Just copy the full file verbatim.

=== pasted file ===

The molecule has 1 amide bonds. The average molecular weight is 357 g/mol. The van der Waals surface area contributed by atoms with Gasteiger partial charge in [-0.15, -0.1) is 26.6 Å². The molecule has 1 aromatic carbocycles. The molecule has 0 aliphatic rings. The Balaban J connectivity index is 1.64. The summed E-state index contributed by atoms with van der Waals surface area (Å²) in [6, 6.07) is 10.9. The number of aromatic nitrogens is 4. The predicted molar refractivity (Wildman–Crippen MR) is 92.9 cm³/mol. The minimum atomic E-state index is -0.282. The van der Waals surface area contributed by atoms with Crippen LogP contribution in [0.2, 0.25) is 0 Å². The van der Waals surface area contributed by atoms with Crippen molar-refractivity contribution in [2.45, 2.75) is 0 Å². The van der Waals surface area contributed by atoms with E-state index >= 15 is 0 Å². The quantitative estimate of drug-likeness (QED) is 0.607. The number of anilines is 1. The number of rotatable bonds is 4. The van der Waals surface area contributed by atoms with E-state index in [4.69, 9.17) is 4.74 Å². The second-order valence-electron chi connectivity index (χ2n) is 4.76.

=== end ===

The molecule has 1 amide bonds. The average molecular weight is 357 g/mol. The van der Waals surface area contributed by atoms with Gasteiger partial charge in [-0.15, -0.1) is 26.6 Å². The molecule has 1 aromatic carbocycles. The molecule has 0 aliphatic rings. The Balaban J connectivity index is 1.64. The summed E-state index contributed by atoms with van der Waals surface area (Å²) in [6, 6.07) is 10.9. The number of aromatic nitrogens is 4. The predicted molar refractivity (Wildman–Crippen MR) is 92.9 cm³/mol. The minimum atomic E-state index is -0.282. The van der Waals surface area contributed by atoms with Crippen LogP contribution in [0.2, 0.25) is 0 Å². The van der Waals surface area contributed by atoms with Crippen molar-refractivity contribution in [2.45, 2.75) is 0 Å². The van der Waals surface area contributed by atoms with E-state index >= 15 is 0 Å². The quantitative estimate of drug-likeness (QED) is 0.607. The number of anilines is 1. The number of rotatable bonds is 4. The van der Waals surface area contributed by atoms with E-state index in [4.69, 9.17) is 4.74 Å². The second-order valence-electron chi connectivity index (χ2n) is 4.76.